How Nasa tech saved Odysseus Moon landing from last-gasp failure

Spacecraft's navigation lasers and cameras became inactive as it prepared to reach lunar surface

Powered by automated translation

The historic US Moon landing on Friday morning brought scenes similar to a Hollywood thriller, when the Odysseus spacecraft's navigation systems stopped working about two hours before the expected touchdown.

The unmanned robotic lander's rangefinders, the navigation lasers and camera, are crucial in the landing process because they allow it to detect exactly where it is by taking images of the lunar surface and avoiding hazards such as boulders.

But after they failed, Intuitive Machines, the team that built the lander, decided to switch to Nasa technology to save the mission.

“Today, flight controllers chose to exercise an additional orbit, before starting the IM-1 mission landing sequence,” an announcer said in a live-stream.

“This decision brought us to now, projecting a landing time of 17.24 CT [3.24am UAE time]. Intuitive Machines made the decision to reassign the primary navigation sensors from Odysseus's laser range finding system to use the sensors on Nasa's Navigation Doppler LIDAR.”

Nasa paid about $118 million to Houston-based company Intuitive Machines to carry six of its payloads to the lunar surface.

Although the US space agency's navigation system was on board, it was not intended for use on the privately owned spacecraft.

Nasa's engineers were only supposed to use the LIDAR system as an experimental technology for future Moon missions – but it ended up playing a crucial role in saving Friday's entire mission.

But the IM-1 mission's flight controllers used two lasers from Nasa's LIDAR payload as an alternative means to navigate during the 11-minute powered descent to the lunar surface.

More drama unfolded after the landing, when mission control was only able to secure a weak signal from the vehicle, making it unclear what condition Odysseus was in.

“We're not dead yet,” mission director Tim Crain said, about 12 minutes after touchdown.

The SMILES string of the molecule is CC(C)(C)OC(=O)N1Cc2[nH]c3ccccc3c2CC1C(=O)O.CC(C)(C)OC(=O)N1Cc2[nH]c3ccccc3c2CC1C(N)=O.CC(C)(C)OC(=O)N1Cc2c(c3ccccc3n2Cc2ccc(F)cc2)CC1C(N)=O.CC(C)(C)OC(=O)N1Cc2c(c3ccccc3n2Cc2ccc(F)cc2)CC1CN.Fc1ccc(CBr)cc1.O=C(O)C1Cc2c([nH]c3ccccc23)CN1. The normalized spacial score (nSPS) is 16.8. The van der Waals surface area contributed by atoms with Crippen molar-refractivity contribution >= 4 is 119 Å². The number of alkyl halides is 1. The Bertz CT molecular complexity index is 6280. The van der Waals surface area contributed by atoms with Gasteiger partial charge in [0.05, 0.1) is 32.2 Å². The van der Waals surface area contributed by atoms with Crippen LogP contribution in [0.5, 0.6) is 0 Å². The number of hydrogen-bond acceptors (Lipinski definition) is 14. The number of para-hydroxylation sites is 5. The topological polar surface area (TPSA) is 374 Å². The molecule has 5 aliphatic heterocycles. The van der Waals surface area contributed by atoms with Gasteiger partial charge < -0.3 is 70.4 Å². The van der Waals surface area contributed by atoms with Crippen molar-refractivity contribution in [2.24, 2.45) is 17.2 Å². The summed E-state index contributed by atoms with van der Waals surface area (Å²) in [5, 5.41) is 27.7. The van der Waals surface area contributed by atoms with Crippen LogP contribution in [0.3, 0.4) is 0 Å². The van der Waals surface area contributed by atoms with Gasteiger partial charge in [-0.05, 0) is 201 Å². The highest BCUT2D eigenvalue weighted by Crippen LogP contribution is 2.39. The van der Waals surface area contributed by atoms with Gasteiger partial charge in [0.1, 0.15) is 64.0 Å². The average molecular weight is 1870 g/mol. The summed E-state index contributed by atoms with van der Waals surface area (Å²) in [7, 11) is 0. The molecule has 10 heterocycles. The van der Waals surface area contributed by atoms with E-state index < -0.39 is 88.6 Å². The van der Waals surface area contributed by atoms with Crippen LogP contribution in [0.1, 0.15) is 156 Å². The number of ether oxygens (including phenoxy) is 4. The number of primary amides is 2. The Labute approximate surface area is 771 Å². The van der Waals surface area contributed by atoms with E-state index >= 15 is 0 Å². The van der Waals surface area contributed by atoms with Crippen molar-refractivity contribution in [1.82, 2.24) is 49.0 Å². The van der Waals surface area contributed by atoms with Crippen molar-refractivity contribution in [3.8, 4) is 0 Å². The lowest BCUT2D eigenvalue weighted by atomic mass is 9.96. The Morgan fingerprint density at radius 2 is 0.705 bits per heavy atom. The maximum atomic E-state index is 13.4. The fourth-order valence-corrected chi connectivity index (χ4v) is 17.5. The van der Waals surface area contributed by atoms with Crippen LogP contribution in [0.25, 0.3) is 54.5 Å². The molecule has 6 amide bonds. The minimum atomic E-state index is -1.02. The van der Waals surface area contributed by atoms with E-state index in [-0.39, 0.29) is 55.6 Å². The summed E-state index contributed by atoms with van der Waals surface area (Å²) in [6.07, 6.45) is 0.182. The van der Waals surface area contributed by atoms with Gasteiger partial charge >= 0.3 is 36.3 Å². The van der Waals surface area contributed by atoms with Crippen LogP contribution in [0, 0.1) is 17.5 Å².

It was not until three hours after the landing that Intuitive Machines confirmed Odysseus was sending data.

“After troubleshooting communications, flight controllers have confirmed Odysseus is upright and starting to send data,” the company said.

“Right now, we are working to downlink the first images from the lunar surface.”

The US space agency contracted the company to deliver its cargo to the Moon as part of its Commercial Lunar Payload Services programme.

The project is meant to support lunar operating companies by creating easier access to the Moon.

Nasa also sent its payloads on Astrobotic's failed Peregrine vehicle lunar mission earlier this year.

The craft experienced a propulsion anomaly shortly after separating from the rocket, causing a fuel leak that made a lunar landing impossible.

Intuitive Machines became the first company to land a private mission on the lunar surface.

It was also the first American vehicle to land on the Moon since the last Apollo mission in 1972.

Nasa administrator Bill Nelson congratulated the company on the milestone feat.

“Today for the first time in more than a half century, the US has returned to the Moon,” he said.

“Today for the first time in the history of humanity, a commercial company and American company launched and led the voyage up there.

“Congratulations to everyone involved in this great and daring quest at Intuitive Machines, SpaceX and right here at Nasa. What a triumph. Odysseus has taken the Moon.”

Intuitive Machines joins an exclusive club of organisations that have landed on the Moon, including space agencies from the US, former Soviet Union, China, India and Japan.

Updated: February 23, 2024, 8:29 AM